Prepared by Mikhail V. Kozlov, Vojtěch Lanta & Vitali Zverev
We studied species-area relationship in ‘small islands’ artificially created in a forested landscape. We asked whether the phenomenon called Small Island Effect (SIE), expressed as the independence of species richness from the island size, exists in these environments. So far, the occurrence of SIE has been detected only in natural ecosystems, and the absence of experimental data hampered the understanding of conditions under which SIE may emerge. This motivated us to run a colonization experiment in four sites within extensively forested landscape at the northern (Kevo – Finland and Apatity – Russia) and southern (Seili – Finland and Lisino – Russia) borders of the boreal forest zone. At each site, we created 16 experimental plots (ranging from 0.01 to 2 m2 in size) with bare ground. We monitored colonisation of these plots by vascular plants in early and late summers of three consecutive years and modelled species-area relationships for each season×year×site combination by linear and breakpoint regressions. From a statistical perspective, SIE is manifested by a zero slope below the threshold (breakpoint) and a positive slope above it.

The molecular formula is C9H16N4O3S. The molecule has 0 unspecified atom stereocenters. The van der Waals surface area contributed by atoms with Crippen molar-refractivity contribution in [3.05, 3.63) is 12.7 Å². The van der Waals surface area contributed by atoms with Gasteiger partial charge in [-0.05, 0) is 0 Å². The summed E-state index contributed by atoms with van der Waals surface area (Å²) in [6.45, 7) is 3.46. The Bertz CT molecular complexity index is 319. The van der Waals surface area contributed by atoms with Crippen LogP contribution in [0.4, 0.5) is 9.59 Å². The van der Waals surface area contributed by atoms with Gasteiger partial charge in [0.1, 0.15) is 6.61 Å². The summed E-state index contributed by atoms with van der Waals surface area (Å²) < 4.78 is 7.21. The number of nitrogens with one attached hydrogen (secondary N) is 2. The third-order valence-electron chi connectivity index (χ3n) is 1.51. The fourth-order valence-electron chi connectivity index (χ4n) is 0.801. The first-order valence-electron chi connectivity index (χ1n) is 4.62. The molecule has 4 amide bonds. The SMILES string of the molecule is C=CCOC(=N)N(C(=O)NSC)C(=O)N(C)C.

The number of plant species was (six times) greater in the largest than in the smallest plots. Nevertheless, SIE was to our surprise observed in half of our data sets, while the other half showed a classical linear species-area relationship. Our study showed pronounced SIE on plots with a smaller species pool of plant colonisers and at the initial stages of plant succession. As a bonus, by incorporating a plant trait functional approach we identified the likely drivers of this interesting biogeographical phenomenon.
This is a plain language summary for the paper of Kozlov et al. published in the Journal of Vegetation Science (https://doi.org/10.1111/jvs.13103).